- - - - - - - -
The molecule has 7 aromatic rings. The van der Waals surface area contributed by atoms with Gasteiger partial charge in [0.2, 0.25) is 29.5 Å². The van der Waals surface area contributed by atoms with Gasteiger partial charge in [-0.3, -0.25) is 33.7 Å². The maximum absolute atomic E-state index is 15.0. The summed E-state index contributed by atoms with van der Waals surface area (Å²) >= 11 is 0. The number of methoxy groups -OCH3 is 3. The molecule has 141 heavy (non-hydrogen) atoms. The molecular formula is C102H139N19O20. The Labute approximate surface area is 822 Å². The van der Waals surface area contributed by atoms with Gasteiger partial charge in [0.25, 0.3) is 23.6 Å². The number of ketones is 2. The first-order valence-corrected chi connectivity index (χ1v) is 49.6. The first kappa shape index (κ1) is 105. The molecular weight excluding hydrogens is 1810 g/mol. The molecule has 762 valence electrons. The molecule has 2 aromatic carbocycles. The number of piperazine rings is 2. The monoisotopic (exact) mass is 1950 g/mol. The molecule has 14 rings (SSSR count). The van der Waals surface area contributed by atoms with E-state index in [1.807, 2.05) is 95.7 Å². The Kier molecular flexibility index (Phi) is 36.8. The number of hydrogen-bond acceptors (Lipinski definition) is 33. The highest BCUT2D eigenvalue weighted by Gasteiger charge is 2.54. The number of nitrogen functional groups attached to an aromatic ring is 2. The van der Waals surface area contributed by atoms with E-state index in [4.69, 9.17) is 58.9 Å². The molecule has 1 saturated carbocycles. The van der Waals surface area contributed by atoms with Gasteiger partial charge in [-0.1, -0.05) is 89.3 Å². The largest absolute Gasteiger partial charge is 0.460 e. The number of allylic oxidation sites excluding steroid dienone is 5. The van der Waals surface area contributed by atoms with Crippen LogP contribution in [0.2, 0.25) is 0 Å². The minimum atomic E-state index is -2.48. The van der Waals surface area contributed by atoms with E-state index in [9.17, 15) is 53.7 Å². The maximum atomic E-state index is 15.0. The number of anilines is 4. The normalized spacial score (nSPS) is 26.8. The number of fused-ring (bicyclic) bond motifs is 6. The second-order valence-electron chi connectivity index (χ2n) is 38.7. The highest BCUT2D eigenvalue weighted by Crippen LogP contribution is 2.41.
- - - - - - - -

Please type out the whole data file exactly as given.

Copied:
The molecule has 7 aromatic rings. The van der Waals surface area contributed by atoms with Gasteiger partial charge in [0.2, 0.25) is 29.5 Å². The van der Waals surface area contributed by atoms with Gasteiger partial charge in [-0.3, -0.25) is 33.7 Å². The maximum absolute atomic E-state index is 15.0. The summed E-state index contributed by atoms with van der Waals surface area (Å²) >= 11 is 0. The number of methoxy groups -OCH3 is 3. The molecule has 141 heavy (non-hydrogen) atoms. The molecular formula is C102H139N19O20. The Labute approximate surface area is 822 Å². The van der Waals surface area contributed by atoms with Gasteiger partial charge in [0.25, 0.3) is 23.6 Å². The number of ketones is 2. The first-order valence-corrected chi connectivity index (χ1v) is 49.6. The first kappa shape index (κ1) is 105. The molecular weight excluding hydrogens is 1810 g/mol. The molecule has 762 valence electrons. The molecule has 2 aromatic carbocycles. The number of piperazine rings is 2. The monoisotopic (exact) mass is 1950 g/mol. The molecule has 14 rings (SSSR count). The van der Waals surface area contributed by atoms with E-state index in [1.807, 2.05) is 95.7 Å². The Kier molecular flexibility index (Phi) is 36.8. The number of hydrogen-bond acceptors (Lipinski definition) is 33. The highest BCUT2D eigenvalue weighted by Gasteiger charge is 2.54. The number of nitrogen functional groups attached to an aromatic ring is 2. The van der Waals surface area contributed by atoms with E-state index in [4.69, 9.17) is 58.9 Å². The molecule has 1 saturated carbocycles. The van der Waals surface area contributed by atoms with Gasteiger partial charge in [-0.1, -0.05) is 89.3 Å². The largest absolute Gasteiger partial charge is 0.460 e. The number of allylic oxidation sites excluding steroid dienone is 5. The van der Waals surface area contributed by atoms with Crippen LogP contribution in [0.2, 0.25) is 0 Å². The minimum atomic E-state index is -2.48. The van der Waals surface area contributed by atoms with E-state index in [9.17, 15) is 53.7 Å². The maximum atomic E-state index is 15.0. The number of anilines is 4. The normalized spacial score (nSPS) is 26.8. The number of fused-ring (bicyclic) bond motifs is 6. The second-order valence-electron chi connectivity index (χ2n) is 38.7. The highest BCUT2D eigenvalue weighted by Crippen LogP contribution is 2.41.